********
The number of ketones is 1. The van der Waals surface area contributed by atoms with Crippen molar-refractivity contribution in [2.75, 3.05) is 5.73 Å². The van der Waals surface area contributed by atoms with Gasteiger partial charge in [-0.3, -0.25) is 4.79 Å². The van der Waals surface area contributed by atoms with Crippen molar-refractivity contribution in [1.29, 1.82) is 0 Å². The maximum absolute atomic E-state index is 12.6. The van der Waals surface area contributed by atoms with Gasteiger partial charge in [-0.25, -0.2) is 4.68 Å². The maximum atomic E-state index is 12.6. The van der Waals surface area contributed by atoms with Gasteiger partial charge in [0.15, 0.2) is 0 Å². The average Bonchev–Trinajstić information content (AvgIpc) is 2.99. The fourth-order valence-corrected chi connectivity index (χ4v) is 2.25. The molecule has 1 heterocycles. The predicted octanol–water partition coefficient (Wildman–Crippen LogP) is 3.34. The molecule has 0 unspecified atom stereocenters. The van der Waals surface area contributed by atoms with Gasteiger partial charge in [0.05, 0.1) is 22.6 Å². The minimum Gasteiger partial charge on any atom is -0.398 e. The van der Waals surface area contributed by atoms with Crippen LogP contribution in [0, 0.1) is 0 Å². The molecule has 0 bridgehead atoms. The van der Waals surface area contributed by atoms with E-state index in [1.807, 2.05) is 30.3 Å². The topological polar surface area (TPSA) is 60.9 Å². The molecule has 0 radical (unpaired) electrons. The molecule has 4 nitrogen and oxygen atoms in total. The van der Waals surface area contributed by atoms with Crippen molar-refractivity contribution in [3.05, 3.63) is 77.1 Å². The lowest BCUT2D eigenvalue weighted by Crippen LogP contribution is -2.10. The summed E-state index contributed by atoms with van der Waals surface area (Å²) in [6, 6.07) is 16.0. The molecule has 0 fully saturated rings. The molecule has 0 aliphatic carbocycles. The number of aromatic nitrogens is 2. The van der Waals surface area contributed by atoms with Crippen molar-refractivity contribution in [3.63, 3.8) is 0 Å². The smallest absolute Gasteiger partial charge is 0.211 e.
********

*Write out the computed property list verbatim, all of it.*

The number of ketones is 1. The van der Waals surface area contributed by atoms with Crippen molar-refractivity contribution in [2.75, 3.05) is 5.73 Å². The van der Waals surface area contributed by atoms with Gasteiger partial charge in [-0.3, -0.25) is 4.79 Å². The van der Waals surface area contributed by atoms with Crippen molar-refractivity contribution in [1.29, 1.82) is 0 Å². The maximum absolute atomic E-state index is 12.6. The van der Waals surface area contributed by atoms with Gasteiger partial charge in [-0.25, -0.2) is 4.68 Å². The maximum atomic E-state index is 12.6. The van der Waals surface area contributed by atoms with Gasteiger partial charge in [0.15, 0.2) is 0 Å². The average Bonchev–Trinajstić information content (AvgIpc) is 2.99. The fourth-order valence-corrected chi connectivity index (χ4v) is 2.25. The molecule has 1 heterocycles. The predicted octanol–water partition coefficient (Wildman–Crippen LogP) is 3.34. The molecule has 0 unspecified atom stereocenters. The van der Waals surface area contributed by atoms with Gasteiger partial charge in [0.05, 0.1) is 22.6 Å². The minimum Gasteiger partial charge on any atom is -0.398 e. The van der Waals surface area contributed by atoms with Crippen LogP contribution in [0, 0.1) is 0 Å². The molecule has 0 bridgehead atoms. The van der Waals surface area contributed by atoms with E-state index in [1.807, 2.05) is 30.3 Å². The topological polar surface area (TPSA) is 60.9 Å². The molecule has 0 radical (unpaired) electrons. The molecule has 4 nitrogen and oxygen atoms in total. The van der Waals surface area contributed by atoms with Crippen molar-refractivity contribution in [3.05, 3.63) is 77.1 Å². The lowest BCUT2D eigenvalue weighted by Crippen LogP contribution is -2.10. The summed E-state index contributed by atoms with van der Waals surface area (Å²) in [6, 6.07) is 16.0. The molecule has 0 fully saturated rings. The molecule has 0 aliphatic carbocycles. The number of aromatic nitrogens is 2. The van der Waals surface area contributed by atoms with Crippen molar-refractivity contribution in [3.63, 3.8) is 0 Å². The smallest absolute Gasteiger partial charge is 0.211 e.